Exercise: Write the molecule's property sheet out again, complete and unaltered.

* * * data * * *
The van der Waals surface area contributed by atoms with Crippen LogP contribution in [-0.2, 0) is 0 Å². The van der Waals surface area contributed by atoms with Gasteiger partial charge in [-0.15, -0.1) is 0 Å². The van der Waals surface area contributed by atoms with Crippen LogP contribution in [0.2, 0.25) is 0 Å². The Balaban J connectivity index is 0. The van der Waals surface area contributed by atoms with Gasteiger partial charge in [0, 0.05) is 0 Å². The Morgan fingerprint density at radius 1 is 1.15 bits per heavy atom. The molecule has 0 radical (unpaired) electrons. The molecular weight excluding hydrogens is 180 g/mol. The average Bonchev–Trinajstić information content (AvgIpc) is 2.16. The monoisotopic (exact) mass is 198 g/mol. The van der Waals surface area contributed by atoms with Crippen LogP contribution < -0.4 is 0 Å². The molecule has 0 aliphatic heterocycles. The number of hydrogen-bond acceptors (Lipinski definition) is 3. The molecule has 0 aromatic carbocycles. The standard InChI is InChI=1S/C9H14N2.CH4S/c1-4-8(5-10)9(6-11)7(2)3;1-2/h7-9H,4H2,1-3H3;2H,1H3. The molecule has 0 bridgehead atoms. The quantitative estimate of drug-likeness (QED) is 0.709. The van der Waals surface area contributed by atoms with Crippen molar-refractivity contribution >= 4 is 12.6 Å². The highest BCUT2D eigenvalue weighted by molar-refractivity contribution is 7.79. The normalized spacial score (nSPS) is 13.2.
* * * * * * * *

The van der Waals surface area contributed by atoms with Crippen LogP contribution in [-0.2, 0) is 0 Å². The van der Waals surface area contributed by atoms with Gasteiger partial charge in [-0.15, -0.1) is 0 Å². The van der Waals surface area contributed by atoms with Crippen LogP contribution in [0.2, 0.25) is 0 Å². The Balaban J connectivity index is 0. The van der Waals surface area contributed by atoms with Gasteiger partial charge in [0, 0.05) is 0 Å². The Morgan fingerprint density at radius 1 is 1.15 bits per heavy atom. The molecule has 0 radical (unpaired) electrons. The molecular weight excluding hydrogens is 180 g/mol. The average Bonchev–Trinajstić information content (AvgIpc) is 2.16. The monoisotopic (exact) mass is 198 g/mol. The van der Waals surface area contributed by atoms with Crippen LogP contribution < -0.4 is 0 Å². The molecule has 0 aliphatic heterocycles. The number of hydrogen-bond acceptors (Lipinski definition) is 3. The molecule has 0 aromatic carbocycles. The standard InChI is InChI=1S/C9H14N2.CH4S/c1-4-8(5-10)9(6-11)7(2)3;1-2/h7-9H,4H2,1-3H3;2H,1H3. The molecule has 0 bridgehead atoms. The quantitative estimate of drug-likeness (QED) is 0.709. The van der Waals surface area contributed by atoms with Crippen molar-refractivity contribution >= 4 is 12.6 Å². The highest BCUT2D eigenvalue weighted by molar-refractivity contribution is 7.79. The normalized spacial score (nSPS) is 13.2.